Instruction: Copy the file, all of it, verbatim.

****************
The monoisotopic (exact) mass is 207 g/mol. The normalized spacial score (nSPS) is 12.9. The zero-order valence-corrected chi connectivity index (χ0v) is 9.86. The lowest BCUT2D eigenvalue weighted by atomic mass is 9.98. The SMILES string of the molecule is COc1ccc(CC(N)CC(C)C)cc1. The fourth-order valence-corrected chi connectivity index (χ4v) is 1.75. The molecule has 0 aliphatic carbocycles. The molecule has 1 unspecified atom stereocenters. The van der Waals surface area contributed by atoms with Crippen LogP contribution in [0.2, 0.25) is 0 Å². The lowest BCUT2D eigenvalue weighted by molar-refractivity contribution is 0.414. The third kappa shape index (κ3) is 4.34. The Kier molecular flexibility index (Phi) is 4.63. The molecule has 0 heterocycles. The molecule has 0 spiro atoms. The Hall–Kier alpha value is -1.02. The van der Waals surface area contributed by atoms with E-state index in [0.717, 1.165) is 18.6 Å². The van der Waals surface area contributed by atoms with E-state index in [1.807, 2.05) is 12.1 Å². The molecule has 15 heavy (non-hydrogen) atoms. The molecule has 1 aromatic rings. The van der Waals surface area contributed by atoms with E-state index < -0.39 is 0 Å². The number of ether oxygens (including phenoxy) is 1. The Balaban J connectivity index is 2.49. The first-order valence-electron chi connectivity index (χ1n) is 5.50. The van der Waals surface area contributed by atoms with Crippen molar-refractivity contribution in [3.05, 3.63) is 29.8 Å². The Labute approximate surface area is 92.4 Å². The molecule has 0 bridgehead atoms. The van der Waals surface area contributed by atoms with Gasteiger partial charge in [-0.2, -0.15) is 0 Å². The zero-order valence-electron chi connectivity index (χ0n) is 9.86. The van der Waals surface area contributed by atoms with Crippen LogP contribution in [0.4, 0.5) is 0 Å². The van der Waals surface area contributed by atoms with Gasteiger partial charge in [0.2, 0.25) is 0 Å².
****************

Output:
The monoisotopic (exact) mass is 207 g/mol. The normalized spacial score (nSPS) is 12.9. The zero-order valence-corrected chi connectivity index (χ0v) is 9.86. The lowest BCUT2D eigenvalue weighted by atomic mass is 9.98. The SMILES string of the molecule is COc1ccc(CC(N)CC(C)C)cc1. The fourth-order valence-corrected chi connectivity index (χ4v) is 1.75. The molecule has 0 aliphatic carbocycles. The molecule has 1 unspecified atom stereocenters. The van der Waals surface area contributed by atoms with Crippen LogP contribution in [0.2, 0.25) is 0 Å². The lowest BCUT2D eigenvalue weighted by molar-refractivity contribution is 0.414. The third kappa shape index (κ3) is 4.34. The Kier molecular flexibility index (Phi) is 4.63. The molecule has 0 heterocycles. The molecule has 0 spiro atoms. The Hall–Kier alpha value is -1.02. The van der Waals surface area contributed by atoms with E-state index in [0.717, 1.165) is 18.6 Å². The van der Waals surface area contributed by atoms with E-state index in [1.807, 2.05) is 12.1 Å². The molecule has 15 heavy (non-hydrogen) atoms. The molecule has 1 aromatic rings. The van der Waals surface area contributed by atoms with E-state index < -0.39 is 0 Å². The number of ether oxygens (including phenoxy) is 1. The Balaban J connectivity index is 2.49. The first-order valence-electron chi connectivity index (χ1n) is 5.50. The van der Waals surface area contributed by atoms with Crippen molar-refractivity contribution in [3.05, 3.63) is 29.8 Å². The Labute approximate surface area is 92.4 Å². The molecule has 0 bridgehead atoms. The van der Waals surface area contributed by atoms with Gasteiger partial charge in [-0.2, -0.15) is 0 Å². The zero-order valence-electron chi connectivity index (χ0n) is 9.86. The van der Waals surface area contributed by atoms with Crippen LogP contribution in [0.4, 0.5) is 0 Å². The van der Waals surface area contributed by atoms with Gasteiger partial charge in [0.2, 0.25) is 0 Å².